Each morning as I go out onto the deck and start down the stairs, I walk into what seems like a wall of sweetly perfumed air, thanks to a single plant. Toward the  bottom of the stairs is my smallish jasmine plant.

I bought it in February a few years ago, when visiting a nearby nursery that keeps greenhouses open all winter long (mainly to sell houseplants). I smelled a jasmine that was in flower and had to have it.


It's not a very large plant, but it certainly generates plenty of fragrance.

I'm not sure how large it would get if I kept it in a larger pot, and it probably can use transplanting, or at least a soil change, as it's been in the same pot since I got it.

It seems to be doing pretty well, so if it is rootbound or in need of a change it's not really showing it. As long as I keep it fertilized and well-watered, it will bloom all summer long.

Since it's not cold-hardy, I'll cut it back a bit in the fall and bring the pot inside, keeping it under lights during the winter. I water it just enough to keep it from dying, but I don't want it actively growing. It ends up looking pretty ratty by the time spring comes around, but once it gets out into the warm sunlight it perks right up.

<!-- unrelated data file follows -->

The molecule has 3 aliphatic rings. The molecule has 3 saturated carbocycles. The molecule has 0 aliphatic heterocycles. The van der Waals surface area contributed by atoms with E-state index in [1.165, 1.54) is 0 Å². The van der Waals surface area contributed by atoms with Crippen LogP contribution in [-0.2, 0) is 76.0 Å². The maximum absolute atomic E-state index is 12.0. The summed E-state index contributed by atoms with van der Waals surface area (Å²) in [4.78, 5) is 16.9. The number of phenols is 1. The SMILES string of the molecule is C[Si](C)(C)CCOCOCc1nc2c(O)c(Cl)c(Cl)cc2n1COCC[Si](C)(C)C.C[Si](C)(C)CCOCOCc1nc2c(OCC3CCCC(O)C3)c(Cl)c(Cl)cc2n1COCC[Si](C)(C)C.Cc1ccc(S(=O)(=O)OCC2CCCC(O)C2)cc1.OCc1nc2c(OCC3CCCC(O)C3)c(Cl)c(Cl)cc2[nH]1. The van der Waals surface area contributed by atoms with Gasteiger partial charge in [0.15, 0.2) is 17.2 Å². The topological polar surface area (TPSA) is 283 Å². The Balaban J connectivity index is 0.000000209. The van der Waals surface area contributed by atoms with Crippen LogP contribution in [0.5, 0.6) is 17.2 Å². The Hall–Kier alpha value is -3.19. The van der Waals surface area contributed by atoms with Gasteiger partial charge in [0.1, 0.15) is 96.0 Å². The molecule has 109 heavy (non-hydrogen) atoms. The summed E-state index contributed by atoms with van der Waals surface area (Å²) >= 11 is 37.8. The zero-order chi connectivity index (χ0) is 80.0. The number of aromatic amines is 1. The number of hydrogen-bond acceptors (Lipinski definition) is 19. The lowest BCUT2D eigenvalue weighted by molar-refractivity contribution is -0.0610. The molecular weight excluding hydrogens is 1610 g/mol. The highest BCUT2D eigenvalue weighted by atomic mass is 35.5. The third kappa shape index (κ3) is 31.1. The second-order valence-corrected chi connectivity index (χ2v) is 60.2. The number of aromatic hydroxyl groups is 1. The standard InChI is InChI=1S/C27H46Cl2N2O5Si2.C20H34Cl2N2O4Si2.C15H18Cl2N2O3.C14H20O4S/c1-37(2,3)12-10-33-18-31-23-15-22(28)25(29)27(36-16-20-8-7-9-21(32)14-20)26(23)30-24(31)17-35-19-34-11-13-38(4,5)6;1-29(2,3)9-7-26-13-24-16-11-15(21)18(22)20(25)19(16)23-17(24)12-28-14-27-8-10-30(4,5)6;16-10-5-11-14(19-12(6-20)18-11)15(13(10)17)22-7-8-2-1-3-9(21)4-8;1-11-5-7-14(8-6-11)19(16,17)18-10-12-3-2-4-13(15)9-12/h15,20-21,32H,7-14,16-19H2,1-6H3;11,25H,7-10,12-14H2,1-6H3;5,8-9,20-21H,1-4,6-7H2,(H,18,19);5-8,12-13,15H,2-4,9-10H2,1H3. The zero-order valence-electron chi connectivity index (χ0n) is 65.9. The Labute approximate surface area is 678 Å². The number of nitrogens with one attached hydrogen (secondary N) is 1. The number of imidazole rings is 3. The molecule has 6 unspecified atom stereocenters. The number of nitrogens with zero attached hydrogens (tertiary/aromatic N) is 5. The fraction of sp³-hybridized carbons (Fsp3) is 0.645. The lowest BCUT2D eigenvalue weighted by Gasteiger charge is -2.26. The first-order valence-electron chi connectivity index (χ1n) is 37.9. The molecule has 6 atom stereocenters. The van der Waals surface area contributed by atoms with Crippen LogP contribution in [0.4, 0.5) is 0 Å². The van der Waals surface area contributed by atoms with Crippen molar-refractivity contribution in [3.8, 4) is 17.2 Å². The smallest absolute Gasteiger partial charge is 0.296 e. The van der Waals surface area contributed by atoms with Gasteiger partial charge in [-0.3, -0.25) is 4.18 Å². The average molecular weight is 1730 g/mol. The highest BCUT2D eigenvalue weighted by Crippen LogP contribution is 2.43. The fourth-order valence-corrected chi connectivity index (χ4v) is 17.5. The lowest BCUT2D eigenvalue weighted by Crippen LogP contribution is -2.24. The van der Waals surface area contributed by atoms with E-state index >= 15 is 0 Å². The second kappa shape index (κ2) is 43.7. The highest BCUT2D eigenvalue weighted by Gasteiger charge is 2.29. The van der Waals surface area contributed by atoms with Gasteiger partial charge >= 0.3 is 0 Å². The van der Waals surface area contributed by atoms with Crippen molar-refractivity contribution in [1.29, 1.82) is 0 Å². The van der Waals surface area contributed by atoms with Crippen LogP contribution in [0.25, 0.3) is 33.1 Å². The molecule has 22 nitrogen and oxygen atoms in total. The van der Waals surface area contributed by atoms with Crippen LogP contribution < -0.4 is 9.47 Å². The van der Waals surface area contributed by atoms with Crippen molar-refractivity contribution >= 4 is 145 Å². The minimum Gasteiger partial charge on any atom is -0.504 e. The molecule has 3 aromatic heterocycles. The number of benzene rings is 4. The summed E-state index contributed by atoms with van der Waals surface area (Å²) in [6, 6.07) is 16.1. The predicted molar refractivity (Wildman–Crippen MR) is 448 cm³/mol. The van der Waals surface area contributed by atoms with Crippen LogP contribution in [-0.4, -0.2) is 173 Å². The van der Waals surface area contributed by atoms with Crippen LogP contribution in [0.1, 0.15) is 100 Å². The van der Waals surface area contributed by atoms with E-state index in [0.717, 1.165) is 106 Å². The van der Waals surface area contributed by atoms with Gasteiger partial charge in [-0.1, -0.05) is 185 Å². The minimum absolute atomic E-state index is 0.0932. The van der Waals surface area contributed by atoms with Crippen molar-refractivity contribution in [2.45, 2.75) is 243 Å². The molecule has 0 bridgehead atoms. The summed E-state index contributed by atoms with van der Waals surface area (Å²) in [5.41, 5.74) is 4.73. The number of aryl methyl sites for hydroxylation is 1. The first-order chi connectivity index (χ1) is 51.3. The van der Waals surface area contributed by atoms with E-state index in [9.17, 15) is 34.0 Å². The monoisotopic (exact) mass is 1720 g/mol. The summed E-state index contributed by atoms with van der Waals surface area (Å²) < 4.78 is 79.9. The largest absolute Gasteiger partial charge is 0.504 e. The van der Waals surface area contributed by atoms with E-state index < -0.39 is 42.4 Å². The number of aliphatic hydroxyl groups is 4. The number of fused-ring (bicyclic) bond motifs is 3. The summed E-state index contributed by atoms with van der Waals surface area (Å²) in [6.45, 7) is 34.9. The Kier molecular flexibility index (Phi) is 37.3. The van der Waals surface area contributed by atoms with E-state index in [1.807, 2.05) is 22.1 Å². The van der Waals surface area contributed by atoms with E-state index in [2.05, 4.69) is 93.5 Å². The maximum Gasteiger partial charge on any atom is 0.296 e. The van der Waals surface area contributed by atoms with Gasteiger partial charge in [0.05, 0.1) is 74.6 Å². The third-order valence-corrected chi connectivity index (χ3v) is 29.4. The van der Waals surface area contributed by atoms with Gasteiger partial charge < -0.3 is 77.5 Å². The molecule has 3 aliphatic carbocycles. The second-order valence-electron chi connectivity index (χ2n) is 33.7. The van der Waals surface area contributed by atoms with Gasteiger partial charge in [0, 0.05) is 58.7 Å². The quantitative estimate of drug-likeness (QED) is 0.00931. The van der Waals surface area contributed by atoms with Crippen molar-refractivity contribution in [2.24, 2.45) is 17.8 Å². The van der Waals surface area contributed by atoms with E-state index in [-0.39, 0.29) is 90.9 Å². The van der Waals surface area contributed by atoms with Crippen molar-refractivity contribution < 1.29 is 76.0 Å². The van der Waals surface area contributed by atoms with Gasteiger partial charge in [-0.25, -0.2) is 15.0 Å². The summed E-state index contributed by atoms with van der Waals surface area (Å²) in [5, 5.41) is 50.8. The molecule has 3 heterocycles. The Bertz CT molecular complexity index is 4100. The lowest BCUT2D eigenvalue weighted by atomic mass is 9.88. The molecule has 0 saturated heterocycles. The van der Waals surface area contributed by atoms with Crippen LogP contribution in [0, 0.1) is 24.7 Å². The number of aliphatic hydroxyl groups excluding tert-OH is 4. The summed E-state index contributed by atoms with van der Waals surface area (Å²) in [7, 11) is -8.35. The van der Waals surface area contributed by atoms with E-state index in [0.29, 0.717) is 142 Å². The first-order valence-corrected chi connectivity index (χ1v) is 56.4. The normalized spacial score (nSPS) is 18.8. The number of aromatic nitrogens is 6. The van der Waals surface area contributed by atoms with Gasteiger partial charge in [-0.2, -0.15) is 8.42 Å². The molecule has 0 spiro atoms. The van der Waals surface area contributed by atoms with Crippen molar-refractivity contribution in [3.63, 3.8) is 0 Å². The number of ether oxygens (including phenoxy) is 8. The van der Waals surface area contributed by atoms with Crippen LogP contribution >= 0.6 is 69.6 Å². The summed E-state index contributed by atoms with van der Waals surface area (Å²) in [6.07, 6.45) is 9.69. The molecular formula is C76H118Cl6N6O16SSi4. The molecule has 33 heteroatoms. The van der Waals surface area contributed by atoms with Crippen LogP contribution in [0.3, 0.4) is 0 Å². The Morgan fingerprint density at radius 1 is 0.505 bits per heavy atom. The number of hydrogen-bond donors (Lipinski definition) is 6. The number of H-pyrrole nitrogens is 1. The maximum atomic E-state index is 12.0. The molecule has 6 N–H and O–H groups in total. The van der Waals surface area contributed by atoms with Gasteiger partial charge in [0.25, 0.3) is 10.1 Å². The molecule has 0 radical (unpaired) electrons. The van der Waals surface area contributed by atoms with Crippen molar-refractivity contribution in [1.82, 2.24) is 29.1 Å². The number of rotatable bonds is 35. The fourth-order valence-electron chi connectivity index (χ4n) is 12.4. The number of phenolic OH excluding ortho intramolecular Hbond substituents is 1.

I think the blooms open in the evening, so here you can see tonight's flower buds getting ready to open:

What surprises me most about this plant is that I rarely see any insects visiting it. With the amount of fragrance these produce, I'd expect moths to flock to it in the evening. I was surprised to see this little cucumber beetle this morning:

Maybe the moths are coming during the middle of the night, or maybe the location of the plant (on the deck stairs) makes it hard for them to find? I find that hard to believe.

I like everything about this plant, as it's got great foliage even when not in bloom. When the flowers fall off they leave a cool structure, with the sepals looking like tiny grasping hands:

I'm pretty sure the blooms last only a day or two, but I've never really checked to be sure. When they're ready to fall, they start getting some red in them -- I'm not sure if this is typically of jasmine in general, or just this certain variety.

It's interesting to me that the pure-white blooms only show signs of coloring when they're ready to fall, and it's not the brown or faded colors that you usually see when blooms are finished.

What a great plant! Too bad I don't know the exact species name of this. Can anybody help with ID on this?

Blog Widget by LinkWithin

Post a Comment

  © Blogger template Shush by Ourblogtemplates.com 2009

Back to TOP